He always said if you could prove what the costs of extra fee's are for they'd pay. And they did.

The moment anyone asked for anything different from the standard sales method and documentation the priced increased significantly.
TrippinOnIT Send private email
Monday, May 05, 2014
 
 
Well if you can do without couple hundred dollars I say screw them
alexandar Send private email
Monday, May 05, 2014
 
 
+1 to everyone.  @Scott, you crack me up. 

Absolutely you are right and it is fair to do it.  You are a business and can't stay in business if it takes you hours of time to make a $95 sale.

My immediate thought was the separate admin fee for the purchase order idea.  Reason being, you have your software on line for a certain price, so you can't really hide the an extra fee inside the software, and I don't know but there MAY be laws about selling the same product for two different prices. 

But they are asking you for *additional services* to help them acquire it.

I'm not sure what to call it -- purchase order fee, admin fee, project management fee, etc.

I'd consider what you expect it will cost you in time and headache then at least double that since this is a special service outside of your normal business model.  And things almost always take longer than anticipated... If they pay, you'll make a nice amount, if they walk away, you'll have dodged a bullet.

And you might insist on payment in advance.  A systems engineer once told me govt agencies are notorious for not paying.  (I have not had that problem though.)  He did about $20K worth of work for one and they never paid despite tons of effort on his part.  It was always just "oops, sorry, we'll look into that."

Over a year after he gave up they called him because some crucial printer he put in that used special paper stopped working and it was an emergency that they get it going.  It was a simple fix but he said "You have not paid me" and they said "Oh we will...." And he said good, after the check clears I'll fix your issue. 

They were apoplectic that he would not fix it first but he refused and, magically, they managed to have a check overnighted to him within a day.  At which point he remotely fixed their issue in 5 minutes.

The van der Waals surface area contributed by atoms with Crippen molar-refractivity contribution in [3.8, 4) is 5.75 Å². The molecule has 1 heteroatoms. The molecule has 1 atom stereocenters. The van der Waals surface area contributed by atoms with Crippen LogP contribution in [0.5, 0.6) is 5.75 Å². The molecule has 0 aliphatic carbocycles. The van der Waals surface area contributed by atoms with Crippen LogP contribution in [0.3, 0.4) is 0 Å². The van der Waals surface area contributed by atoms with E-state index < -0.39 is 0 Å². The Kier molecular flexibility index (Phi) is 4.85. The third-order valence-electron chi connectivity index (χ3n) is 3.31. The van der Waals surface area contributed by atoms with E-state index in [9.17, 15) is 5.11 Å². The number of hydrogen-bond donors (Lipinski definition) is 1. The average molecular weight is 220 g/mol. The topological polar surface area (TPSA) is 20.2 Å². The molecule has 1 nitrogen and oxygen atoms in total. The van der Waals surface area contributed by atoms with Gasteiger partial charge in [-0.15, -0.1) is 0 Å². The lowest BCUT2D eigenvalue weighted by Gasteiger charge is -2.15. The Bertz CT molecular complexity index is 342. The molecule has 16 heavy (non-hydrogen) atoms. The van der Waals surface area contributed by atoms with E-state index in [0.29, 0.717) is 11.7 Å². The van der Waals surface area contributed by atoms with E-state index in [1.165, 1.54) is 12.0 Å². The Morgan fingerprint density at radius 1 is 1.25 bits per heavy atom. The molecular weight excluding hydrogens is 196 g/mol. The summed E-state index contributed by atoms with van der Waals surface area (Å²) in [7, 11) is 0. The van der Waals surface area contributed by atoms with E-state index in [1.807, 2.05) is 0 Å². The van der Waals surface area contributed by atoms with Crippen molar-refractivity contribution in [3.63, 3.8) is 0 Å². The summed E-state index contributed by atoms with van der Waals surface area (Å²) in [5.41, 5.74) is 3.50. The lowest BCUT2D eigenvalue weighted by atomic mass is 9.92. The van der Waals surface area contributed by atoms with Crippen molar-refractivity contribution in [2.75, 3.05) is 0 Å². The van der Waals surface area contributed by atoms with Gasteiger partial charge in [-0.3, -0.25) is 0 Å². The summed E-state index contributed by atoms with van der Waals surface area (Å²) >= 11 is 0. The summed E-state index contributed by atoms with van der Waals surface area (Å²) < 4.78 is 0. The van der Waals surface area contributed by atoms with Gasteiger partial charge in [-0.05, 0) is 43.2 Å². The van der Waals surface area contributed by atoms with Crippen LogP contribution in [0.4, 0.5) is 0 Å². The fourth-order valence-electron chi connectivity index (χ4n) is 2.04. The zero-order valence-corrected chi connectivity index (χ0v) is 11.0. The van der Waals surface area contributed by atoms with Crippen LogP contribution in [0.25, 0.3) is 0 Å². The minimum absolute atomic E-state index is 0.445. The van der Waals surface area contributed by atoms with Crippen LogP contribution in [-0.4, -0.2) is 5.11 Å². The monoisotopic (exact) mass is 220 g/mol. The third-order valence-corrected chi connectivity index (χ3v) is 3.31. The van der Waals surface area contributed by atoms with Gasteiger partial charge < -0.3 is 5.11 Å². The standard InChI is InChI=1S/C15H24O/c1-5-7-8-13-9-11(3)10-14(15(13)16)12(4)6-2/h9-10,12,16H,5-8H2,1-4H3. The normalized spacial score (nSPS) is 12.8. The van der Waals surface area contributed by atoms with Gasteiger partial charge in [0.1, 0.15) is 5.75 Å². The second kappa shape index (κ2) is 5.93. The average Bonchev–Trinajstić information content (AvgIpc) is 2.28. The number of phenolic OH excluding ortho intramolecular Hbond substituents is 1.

Emily Jones Send private email
Monday, May 05, 2014
 
 
Tell them your PO policy is delivery after payment, and if they are not happy with that, they can order through their favorite reseller. And when their reseller approaches you, and that's not one of your resellers (if you have any at all), say your reseller discount is zero for one-off sales.

What will happen is the reseller will buy the licenses from you at your full list price using one of your standard payment methods and sell them to your client at a premium on your client's payment terms. Effectively, your client will pay the reseller for the latter's payment chasing efforts.

And the paradox is that all parties will be happy in the end, so this works 100% of the time.
Dmitry Leskov @Home Send private email
Tuesday, May 06, 2014
 
 
+1 to Scott.
Surprisingly I also had similar "fill our crazy forms" problems with mostly US organizations.

But I also remember one company from Egypt asking to fill their  forms.
MatrixFailure Send private email
Tuesday, May 06, 2014
 
 
I wonder what is the optimal value  for  "Administration fee" for filling forms and accepting purchase orders?

 Is it $100  or $30 or $200.

What the number looks reasonable?
MatrixFailure Send private email
Tuesday, May 06, 2014
 
 
It's at a minimum the price which removes your pain of dealing with the hassle. This may vary.

If you are a skilled engineer and dealing with it takes 40 hrs on average order, then that minimum price just for your time should be something like $10,000. Add to that extra if the process is particularly frustrating because they do things like stall, lie, or demand stuff that is none of their business.
Scott Send private email
Tuesday, May 06, 2014
 
 
Anything under $1K is a rounding error for any enterprise.

Waiting 5-6 months for a PO?  Sounds like you can either charge late fees (not recommended), or simply dramatically increase your costs for them.  If they want it, they won't even blink on the cost.

As said by many others, this is why there is Enterprise pricing.  You should have it listed on your site for future clients.  You can also offer then other "premium" options, like priority support, etc (basically answer their emails first).

Also, are you using their logo as a proof point on your website?  Do you have a testimonial from them?  Large enterprise can be great social proof for other customers who are on the fence.
Kremental Send private email
Tuesday, May 06, 2014